signed by the Chief Magistrate of Antigua. The warrant alleged that there was
reasonable cause to believe that a telecommunications apparatus was concealed
at the Observer Radio Station. This was of course ridiculous since this was a
10,000 watt transmitter not the 500 watt that VCT was using here, and Observer
had told the Telecommunications officer Matthew in their application where the
transmitter would be located so there was no question about it being concealed
on the premises and the equipment was seized.
The case was filed in the High Court of Antigua in September 1996, and came up
for hearing before Judge Benjamin J. in December 1996 and judgment and was
delivered on 27th November 1997.
The judge rejected the arguments for the applicant based on discrimination and
legitimate expectation of receiving a broadcast license. But the judge did hold
the warrant for search and seizure invalid, and quashed it, thereby giving the
company liberty to apply for damages for trespass occasioned by the unlawful
entry upon its premises.
The Company Appealed the decision which did not uphold
their constitutional right to broadcast and the government cross-appealed on
the warrant being illegally issued. The Court of Appeal in Antigua heard the
case on 13 April 1999 and gave judgment on 14 May 1999. The company's appeal
was unanimously dismissed, and by a majority of two to one the Appeal Court decided
that the search and seize warrant was valid i.e. they reversed the lower
court's ruling that the search was illegal but upheld the lower Court's decision
that Observer's constitutional rights were not violated in the matter.
Not once at anytime did anyone threaten to lock up anyone from Observer Publications
as criminals and not once was the question of any criminal act pursued or
mentioned in any court in Antigua as happened here. This judge has accused me
of criminal acts and I am checking to see if I can get any satisfaction under
the law against him.
The matter was taken to the Privy Council in the UK in November 2000 by the Observer
Group and the decision of the Privy Council was given in March 2001; I started
broadcasting in July 2001, 4 months after that decision, you get the picture
Ladies and gentlemen? I did it because I knew that what I was doing was right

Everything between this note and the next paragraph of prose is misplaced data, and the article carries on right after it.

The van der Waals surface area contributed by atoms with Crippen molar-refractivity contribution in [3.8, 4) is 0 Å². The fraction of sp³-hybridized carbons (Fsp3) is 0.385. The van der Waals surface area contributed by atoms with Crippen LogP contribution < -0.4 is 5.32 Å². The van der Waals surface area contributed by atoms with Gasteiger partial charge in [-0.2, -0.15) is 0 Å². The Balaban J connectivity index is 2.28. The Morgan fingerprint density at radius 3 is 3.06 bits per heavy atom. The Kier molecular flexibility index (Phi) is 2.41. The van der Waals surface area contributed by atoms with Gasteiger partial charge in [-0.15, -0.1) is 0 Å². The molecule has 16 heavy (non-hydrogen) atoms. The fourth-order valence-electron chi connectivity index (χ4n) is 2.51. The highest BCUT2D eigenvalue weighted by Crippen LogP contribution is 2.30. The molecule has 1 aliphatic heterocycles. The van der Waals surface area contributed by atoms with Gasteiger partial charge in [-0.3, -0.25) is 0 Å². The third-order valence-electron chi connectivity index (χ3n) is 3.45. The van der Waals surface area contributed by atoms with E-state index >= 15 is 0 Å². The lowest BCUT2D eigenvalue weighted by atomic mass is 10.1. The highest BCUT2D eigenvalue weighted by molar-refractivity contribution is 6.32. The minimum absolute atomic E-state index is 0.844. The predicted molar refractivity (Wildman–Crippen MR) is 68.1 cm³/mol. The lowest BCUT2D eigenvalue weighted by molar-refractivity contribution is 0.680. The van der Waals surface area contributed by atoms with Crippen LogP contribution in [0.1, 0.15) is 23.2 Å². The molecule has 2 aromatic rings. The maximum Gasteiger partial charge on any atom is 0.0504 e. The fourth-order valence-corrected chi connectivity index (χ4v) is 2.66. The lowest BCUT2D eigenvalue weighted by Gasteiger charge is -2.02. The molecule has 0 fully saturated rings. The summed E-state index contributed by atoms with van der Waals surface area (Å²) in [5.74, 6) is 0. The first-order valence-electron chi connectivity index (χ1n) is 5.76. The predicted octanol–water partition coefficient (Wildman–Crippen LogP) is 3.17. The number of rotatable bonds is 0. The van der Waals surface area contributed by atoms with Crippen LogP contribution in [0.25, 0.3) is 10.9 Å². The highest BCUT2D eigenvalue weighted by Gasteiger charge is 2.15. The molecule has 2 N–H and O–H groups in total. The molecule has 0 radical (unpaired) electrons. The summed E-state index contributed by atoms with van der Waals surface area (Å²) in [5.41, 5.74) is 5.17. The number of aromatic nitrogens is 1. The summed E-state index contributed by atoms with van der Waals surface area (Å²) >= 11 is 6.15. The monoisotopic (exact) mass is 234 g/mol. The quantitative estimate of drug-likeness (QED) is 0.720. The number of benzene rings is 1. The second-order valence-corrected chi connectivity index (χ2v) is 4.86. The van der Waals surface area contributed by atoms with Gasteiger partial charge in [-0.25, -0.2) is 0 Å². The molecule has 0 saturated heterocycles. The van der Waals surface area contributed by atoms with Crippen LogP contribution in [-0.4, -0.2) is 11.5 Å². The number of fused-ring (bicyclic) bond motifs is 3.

After hearing the case the Law Lords in the UK ruled as follows 1. That
Observers' constitutional rights to free speech were violated along with
their rights in three other sections of the constitution 2. They ordered that a
radio broadcasting licence be immediately issued to Observer as applied for at
91.1 MHz or on such other frequency as the High Court, on prompt application by
the Attorney-General, may approve. 3. They ordered that a business licence be
issued immediately to Observer. 4. They ordered that the seized equipment be
returned forthwith. 5. They gave Leave to Observer to apply to the High Court
for the assessment and award of damages in the event that the equipment had
suffered any damage when it was seized; and 6. They ordered the Government of
Antigua to pay all of Observer legal fees since the matter began in Antigua including the Privy Council costs. At all times, all of this was known to
the judge hearing my case in Guyana, since this observer case, was to the best
of my knowledge, the only precedent invoked by Mr. Rex Mc Kay in my matter at
A few things here catches the attention immediately,
no matter how bad Lester Bird was, the rule of law worked in Antigua, the Observer
Company sought permission to broadcast in March 1995, they got the government's
position as perverse as it was around a three months later, they began to
broadcast in September 1995 and by November 2000 the case had passed through
both courts in Antigua and was before the Privy Council and a decision was
given 4 months later, my case started in 2001 and we had to force this judge to
give what my submission to the appeal court of Guyana labels a perverse and
unacceptable decision in 2007, and my application for a broadcast license for
radio was sought since 1993!
The Observer case took around 6 years to be resolved from the date of the
application to broadcast to the day the Privy Council rendered its decision; my
case is now pending for 14 years. In view of this decision from the Privy
Council a situation which is exact in every detail to my own, I did not break
the law ladies and gentlemen, those who sought, and are still seeking, to
deprive me of my constitutional rights, they are!
is no Justice in Guyana ladies and gentlemen none at all.